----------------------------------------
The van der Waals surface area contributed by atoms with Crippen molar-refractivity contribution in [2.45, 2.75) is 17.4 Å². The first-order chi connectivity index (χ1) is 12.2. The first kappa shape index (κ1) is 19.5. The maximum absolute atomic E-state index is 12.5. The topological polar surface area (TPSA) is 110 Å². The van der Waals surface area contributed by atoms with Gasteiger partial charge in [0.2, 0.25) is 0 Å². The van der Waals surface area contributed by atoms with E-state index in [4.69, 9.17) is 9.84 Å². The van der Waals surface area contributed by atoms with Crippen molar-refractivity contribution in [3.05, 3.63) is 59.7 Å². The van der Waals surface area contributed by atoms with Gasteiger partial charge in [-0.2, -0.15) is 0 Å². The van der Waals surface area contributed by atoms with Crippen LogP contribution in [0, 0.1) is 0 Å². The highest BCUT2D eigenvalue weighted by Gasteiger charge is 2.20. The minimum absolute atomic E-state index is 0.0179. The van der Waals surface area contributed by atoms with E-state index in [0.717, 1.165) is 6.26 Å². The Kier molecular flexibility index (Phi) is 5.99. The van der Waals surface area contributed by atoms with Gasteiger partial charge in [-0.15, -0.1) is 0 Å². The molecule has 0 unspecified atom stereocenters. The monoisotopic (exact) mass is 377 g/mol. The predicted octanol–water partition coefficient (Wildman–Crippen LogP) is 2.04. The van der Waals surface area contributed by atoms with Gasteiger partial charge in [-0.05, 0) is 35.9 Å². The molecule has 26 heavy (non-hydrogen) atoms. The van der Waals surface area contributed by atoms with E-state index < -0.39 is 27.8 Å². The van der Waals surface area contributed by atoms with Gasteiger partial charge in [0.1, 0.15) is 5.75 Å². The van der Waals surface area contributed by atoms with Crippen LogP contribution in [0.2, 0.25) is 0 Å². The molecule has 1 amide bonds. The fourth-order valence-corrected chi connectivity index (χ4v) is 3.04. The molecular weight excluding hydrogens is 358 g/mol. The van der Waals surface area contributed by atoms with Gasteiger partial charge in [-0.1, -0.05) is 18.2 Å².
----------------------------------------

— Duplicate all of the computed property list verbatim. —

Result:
The van der Waals surface area contributed by atoms with Crippen molar-refractivity contribution in [2.45, 2.75) is 17.4 Å². The first-order chi connectivity index (χ1) is 12.2. The first kappa shape index (κ1) is 19.5. The maximum absolute atomic E-state index is 12.5. The topological polar surface area (TPSA) is 110 Å². The van der Waals surface area contributed by atoms with Gasteiger partial charge in [0.2, 0.25) is 0 Å². The van der Waals surface area contributed by atoms with E-state index in [4.69, 9.17) is 9.84 Å². The van der Waals surface area contributed by atoms with Crippen molar-refractivity contribution in [3.05, 3.63) is 59.7 Å². The van der Waals surface area contributed by atoms with Gasteiger partial charge in [-0.2, -0.15) is 0 Å². The van der Waals surface area contributed by atoms with Crippen LogP contribution in [0, 0.1) is 0 Å². The highest BCUT2D eigenvalue weighted by Gasteiger charge is 2.20. The minimum absolute atomic E-state index is 0.0179. The van der Waals surface area contributed by atoms with E-state index in [0.717, 1.165) is 6.26 Å². The Kier molecular flexibility index (Phi) is 5.99. The van der Waals surface area contributed by atoms with Gasteiger partial charge in [-0.15, -0.1) is 0 Å². The molecule has 0 unspecified atom stereocenters. The monoisotopic (exact) mass is 377 g/mol. The predicted octanol–water partition coefficient (Wildman–Crippen LogP) is 2.04. The van der Waals surface area contributed by atoms with Gasteiger partial charge in [-0.05, 0) is 35.9 Å². The molecule has 26 heavy (non-hydrogen) atoms. The van der Waals surface area contributed by atoms with E-state index < -0.39 is 27.8 Å². The van der Waals surface area contributed by atoms with Gasteiger partial charge in [0.1, 0.15) is 5.75 Å². The van der Waals surface area contributed by atoms with Crippen LogP contribution in [0.2, 0.25) is 0 Å². The molecule has 1 amide bonds. The fourth-order valence-corrected chi connectivity index (χ4v) is 3.04. The molecular weight excluding hydrogens is 358 g/mol. The van der Waals surface area contributed by atoms with Gasteiger partial charge in [-0.1, -0.05) is 18.2 Å².